The Bayley Film Club: Woody Allen

How time flies, seems like yesterday we had decided to form this Film Club to ease our way through the lockdowns, and here we are – at round 16th. Slowly closing the year of 2020 which was, you all must admit – a really bumpy ride! So fasten your seatbelts, and enjoy the next name from our shuffle – Woody Allen.

Film 1: Manhattan Murder Mystery
Film 2: Magic in the Moonlight

Manhattan Murder Mystery

Author: Agsy E Drapinska
Anticipation: 4
Enjoyment: 4
Retrospect: 3
Score: 11

Most Woody Allen’s films are about relationships and people. Many times put in unusual circumstances that play upon their unique characteristics – this way, Mr Allen exposes both flaws and qualities. “Manhattan Murder Mystery” is definitely one of them. But also, it’s a hell of a laugh! 

Larry and Carol (Woody Allen and Diane Keaton) on a way to their apartment, meet their neighbours, and old married couple Paul and Lilian House. The chatty and outgoing pair invites them for a hot beverage. The next day, the news strikes as Larry and Carol discover that Lilian is dead. 

The horrifying news, sets Carol on a investigating rampage when she refuses to believe in natural causes of Mrs House’s death. Carol’s intense suspicion seems silly at first, as is shared only with her friend – Ted (Alan Alda) – who also has a crush on her. However, as more facts come into light, the more difficult it becomes to ignore the murder-theory. Before you notice, you find yourself all-in in the conspiracy. Holding your breath watching the extremely neurotic Larry, getting out of his way to get close to his wife again, in this thrilling and surprising comedy. 

Magic in the Moonlight

Author: Agsy E Drapinska
Anticipation: 5
Enjoyment: 5
Retrospect: 4
Score: 14

Allen’s “Magic in the Moonlight” takes on a longing dispute between the rational & proven and the spiritual & believed. A successful illusionist, Stanley (Colin Firth) is approached by his friend and colleague and asked to unmask a phoney medium, after Howard himself failed to expose her. The medium, Sophie (Emma Stone), takes advantage of the weak minded wealthy american aristocrats, playing tricks on their sentiments around lost loved ones, while her mother, Mrs Baker (Marcia Gay Harden), tirelessly works on creating a financially-sustained life for both of them. 

Stanley and Howard, being in the business of selling magic as entertainment are the most rational and logic-driven people you could possibly find. Yet, as we go along, we watch how they fail to uncover Sophie’s tricks; their doubts emerge and confidence melts. In the meantime, son of the family, Brice (Hamish Linklater) hopelessly falls in love with the girl, following her around with an ukulele and singing serenades. All of this in a magical surroundings of beautiful and romantic views of Côte d’Azur, and suited in the glamour of the 1920’.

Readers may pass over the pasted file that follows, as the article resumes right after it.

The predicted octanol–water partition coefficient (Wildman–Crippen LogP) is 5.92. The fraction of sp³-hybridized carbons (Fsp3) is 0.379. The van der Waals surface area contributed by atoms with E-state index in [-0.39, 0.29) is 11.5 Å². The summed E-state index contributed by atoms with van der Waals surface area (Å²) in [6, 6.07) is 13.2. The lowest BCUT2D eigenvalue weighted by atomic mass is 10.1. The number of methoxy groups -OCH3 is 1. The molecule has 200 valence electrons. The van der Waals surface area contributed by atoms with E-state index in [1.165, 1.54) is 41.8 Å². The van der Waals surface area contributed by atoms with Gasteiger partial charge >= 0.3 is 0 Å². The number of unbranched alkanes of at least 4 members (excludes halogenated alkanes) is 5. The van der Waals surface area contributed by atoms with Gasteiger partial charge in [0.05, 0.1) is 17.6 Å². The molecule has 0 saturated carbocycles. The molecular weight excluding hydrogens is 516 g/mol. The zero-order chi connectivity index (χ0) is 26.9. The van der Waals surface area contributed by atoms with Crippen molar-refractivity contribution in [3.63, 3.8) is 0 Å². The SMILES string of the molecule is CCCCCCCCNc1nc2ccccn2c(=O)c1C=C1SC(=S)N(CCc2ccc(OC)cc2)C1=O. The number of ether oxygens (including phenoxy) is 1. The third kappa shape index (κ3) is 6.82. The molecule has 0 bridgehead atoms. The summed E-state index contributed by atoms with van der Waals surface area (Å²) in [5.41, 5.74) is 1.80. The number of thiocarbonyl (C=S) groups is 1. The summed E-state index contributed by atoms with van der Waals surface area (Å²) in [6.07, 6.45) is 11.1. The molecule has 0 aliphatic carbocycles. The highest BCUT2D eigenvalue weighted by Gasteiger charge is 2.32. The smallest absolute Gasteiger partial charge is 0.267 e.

Typically for Allen, we have a nice variety of complex relationships. Among them, a love story, which faces the greatest obstacle of all – the rational mind. Once again Woody Allen advocates for the true love, one that cannot be faked, one that cannot be explained, one that does not need reason. “Magic in the Moonlight” is the ultimate magic trick. It’s pretty to look at, very entertaining, but beware! Because – 

The closer you look the less you see.
– J. Daniel Atlas (“Now You See Me”)

Manhattan Murder Mystery

Author: NA Tonge
Anticipation: 2
Enjoyment: 4
Retrospect: 3
Score: 9

A Manhattan Murder Mystery is mystery thriller/comedy focused on the a middle-class couple, Larry (Woody Allen) and Carol Lipton (Diane Keeton), who suspect their ageing and seemingly harmless neighbour, Mr House, to have offed his wife. 

The driving force behind the conspiracy comes from Carol, who with her writer friend Ted, begin to spy on Mr House. At the same time, the more rational Larry fights off the advances from a seductive new author he wishes to publish, whilst taking tips from her on how to improve his poker game. 

I felt that the film began to become a little to pleased with itself and started to drag around two-thirds of the way in; however when a dead body falls through a lift escape hatch, in the middle of Larry having a panic attack, Woody Allen’s character becomes more involved with the mystery of how Mr House has seemingly gotten away with murder. With this, the tempo of the film is upped, resulting in a hilarious finale! 

I enjoyed the at time childlike husband and wife relationship between the curious Carol and the neurotic Larry, which for me edged it closer to a comedy than a mystery. All in all, A Manhattan Murder Mystery is well written and flows nicely whilst not taking itself too seriously.  

Magic in the Moonlight

Author: NA Tonge
Anticipation: 2
Enjoyment: 3
Retrospect: 2
Score: 7

Magic in the Moonlight” sees Colin Firth play a grumpy famous illusionist and Emma Stone as Clairvoyant. Following their disagreement on matters of the supernatural, they fall in love. 

The picturesque 1920’s Cote D’azur provides and idillic backdrop for a will-they, won’t they story line, however whilst the film was pleasing on a superficial level, it had little to offer beyond that. 

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